October 04, 2016 - 5:33 PM
TORONTO - Major League Baseball commissioner Rob Manfred said Tuesday that discussions have been held about the possibility of playing regular season games in Montreal.
However, there are no immediate plans to tinker with the annual two-game pre-season series that the Toronto Blue Jays have played at Olympic Stadium. The 2017 regular-season schedule was released last month so that would make 2018 the earliest possibility.
The Blue Jays have capped their pre-season in Montreal for three straight years. They plan to do so again next year with a two-game set against the Pittsburgh Pirates.
The Blue Jays and Boston Red Sox were a big draw last spring as a two-game total of 106,102 fans came out to watch at the former home of the Montreal Expos.
"We have talked about the possibility of playing regular season games there," Manfred said at an availability at Rogers Centre before the American League wild-card game between Toronto and Baltimore. "I know that there were folks in Montreal who were interested in (next) year.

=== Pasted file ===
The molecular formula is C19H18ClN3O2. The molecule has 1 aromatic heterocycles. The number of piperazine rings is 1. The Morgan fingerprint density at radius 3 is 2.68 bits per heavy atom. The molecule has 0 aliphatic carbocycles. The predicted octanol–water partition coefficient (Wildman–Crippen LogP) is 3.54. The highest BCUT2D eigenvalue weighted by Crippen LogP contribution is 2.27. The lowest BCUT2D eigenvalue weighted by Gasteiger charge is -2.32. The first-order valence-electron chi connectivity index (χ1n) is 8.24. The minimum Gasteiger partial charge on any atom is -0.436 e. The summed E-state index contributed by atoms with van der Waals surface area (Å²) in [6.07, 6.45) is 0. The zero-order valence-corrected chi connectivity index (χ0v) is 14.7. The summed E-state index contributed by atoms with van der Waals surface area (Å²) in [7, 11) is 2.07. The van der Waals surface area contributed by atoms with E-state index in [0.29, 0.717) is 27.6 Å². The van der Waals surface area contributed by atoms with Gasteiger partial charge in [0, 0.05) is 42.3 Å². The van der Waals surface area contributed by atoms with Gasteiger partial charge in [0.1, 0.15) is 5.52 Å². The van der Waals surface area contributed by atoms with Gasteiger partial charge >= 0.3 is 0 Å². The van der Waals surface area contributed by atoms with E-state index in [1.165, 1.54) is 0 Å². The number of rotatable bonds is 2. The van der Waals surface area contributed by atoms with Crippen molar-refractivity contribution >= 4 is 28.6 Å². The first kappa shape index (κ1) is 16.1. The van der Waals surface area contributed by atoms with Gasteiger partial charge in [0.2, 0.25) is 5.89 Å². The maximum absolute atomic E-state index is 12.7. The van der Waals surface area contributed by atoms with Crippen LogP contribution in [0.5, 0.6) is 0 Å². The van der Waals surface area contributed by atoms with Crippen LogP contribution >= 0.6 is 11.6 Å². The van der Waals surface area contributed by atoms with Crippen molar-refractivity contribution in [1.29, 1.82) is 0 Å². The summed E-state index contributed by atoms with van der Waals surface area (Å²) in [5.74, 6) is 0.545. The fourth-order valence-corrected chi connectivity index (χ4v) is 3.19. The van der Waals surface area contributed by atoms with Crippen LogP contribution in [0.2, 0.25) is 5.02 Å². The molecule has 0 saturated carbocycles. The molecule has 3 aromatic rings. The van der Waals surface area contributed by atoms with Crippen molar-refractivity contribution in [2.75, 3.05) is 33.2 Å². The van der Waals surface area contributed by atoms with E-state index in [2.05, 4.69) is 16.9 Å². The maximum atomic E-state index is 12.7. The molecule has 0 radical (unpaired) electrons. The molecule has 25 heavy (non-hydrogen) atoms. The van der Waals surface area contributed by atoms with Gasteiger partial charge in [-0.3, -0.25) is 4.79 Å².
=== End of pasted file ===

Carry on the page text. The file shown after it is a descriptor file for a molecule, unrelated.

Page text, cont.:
"I think it's tough to do that in a year where you have the World Baseball Classic and a bargaining process that's ongoing during the preceding year. It's just very difficult to plan international events given the uncertainty that's caused by a bargaining year."
Manfred said that in addition to labour talks, resolutions to stadium situations in Tampa and Oakland would need to made before the possibility of future expansion could be seriously explored.
"Montreal was a great baseball market for us for a really long time, No. 1," Manfred said. "No. 2, there does seem to be strong local support. You see the sellouts, I guess it's been around 90,000 people I think three years in a row, maybe more, for those exhibition games. It's a demonstration of local support. The mayor has been a tremendous advocate for returning baseball to Montreal.
"I think it's the kind of market that we see as potentially successful for our sport. The idea of a broader international footprint, another team in Canada, is also appealing to us."
Manfred noted there would also need to be an internal debate to see if there is interest in one day moving from 30 to 32 teams.
"Obviously with the way the economics operate in our game, that's a very, very significant economic decision because it means that 1/30th owned assets and revenue streams become 1/32nd."
The Expos left Montreal after the 2004 season for Washington.
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News from © The Canadian Press, 2016